As for the software architects out there? What is it that they really do? Again I feel that this is a role that is poorly understood because people think that architects are supposed to design everything up front. This may be true for hardware design, but where software is concerned, architects should be communicators and facilitators, and should be the people who determine how business constraints will influence the overall design of a product. If this means specifying a skeletal design up front, then this is a good thing, but the architect then needs to ensure that the rest of the product can and does grow within that framework, and that appropriate software engineering processes will be used to actually implement the product within specified guidelines.


Software development is like building a house where the new homeowners come through on the final inspection and ask that the plumbing be shifted to the other side of the structure and the order of the floors be shuffled.

To be clear: the right methodology is dependent on the problem domain (you don't use the same process for avionics and art gallery websites). That said, the vast majority of software projects out there have really benefited from the increasing adoption of agile methodologies. There is something in the nature of software that makes it impossible for people to understand what they want or what is best until they see the system work. Yes, architectural vision is essential, but modern software architectures are much more open ended and flexible than was the case in the days when UML was conceived.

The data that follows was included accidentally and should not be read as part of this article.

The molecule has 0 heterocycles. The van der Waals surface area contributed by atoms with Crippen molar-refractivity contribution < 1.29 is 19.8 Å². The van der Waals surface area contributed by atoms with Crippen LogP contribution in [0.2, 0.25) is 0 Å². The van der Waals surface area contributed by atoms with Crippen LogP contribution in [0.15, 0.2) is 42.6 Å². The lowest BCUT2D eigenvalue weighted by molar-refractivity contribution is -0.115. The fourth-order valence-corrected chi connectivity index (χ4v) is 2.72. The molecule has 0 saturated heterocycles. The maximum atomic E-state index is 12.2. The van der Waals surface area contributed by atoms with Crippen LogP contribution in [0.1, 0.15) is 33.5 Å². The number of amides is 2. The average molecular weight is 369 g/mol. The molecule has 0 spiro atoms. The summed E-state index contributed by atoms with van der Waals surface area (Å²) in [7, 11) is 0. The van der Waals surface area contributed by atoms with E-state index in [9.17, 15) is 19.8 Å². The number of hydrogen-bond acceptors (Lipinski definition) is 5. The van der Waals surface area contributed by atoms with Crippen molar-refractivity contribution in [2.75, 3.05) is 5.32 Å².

One thing that shouldn't be overlooked is that the underlying technology we work with has evolved enormously and in a very good way during the past 15 years. The projects of the early to mid 1990s mostly didn't have the benefit of garbage collected memory, automatic array bounds checking, and other niceties that we take for granted. C, C++, or even assembler was often actually needed in mainstream applications in order to get performance out of hardware that we would now consider primitive and extremely limited. So the tendency to pursue waterfall or "build a house" project management strategy was a natural response to tools and development environments that were much less flexible that we enjoy today.


Thanks god they were wrong or today our work would be labelled as a simple factory worker one.

I've witnessed so many IT service companies trying to industrialize the software development process, to downsize and reduce costs, and eventually be able to offshore all the developments. Most of them have face failures with that approach.

We are more like artisans. And so can be very proud of our realisations.


I think that the founders of UML were visionary but 15 years ago the technology and hardware were not ready. Software modeling technology has changed. Eclipse and dotnet are getting better and better. There are today two different visions about UML. For IBM UML is an abstract view of the system using an MDA/MDD approach while for Omondo it should be the real world based on a single model live mapped to MOF and the code used as a component of a software factory. Both approaches are providing great value to project if used as it should be.

Hardware are now very powerful. For example my personal laptops can make more today than 10 mainframes 15 years ago, therefore graphical modeling layers can today be perfect while it was impossible before.

If you have been disapointed by UML I would say let's try again today using the latest tools and technologies.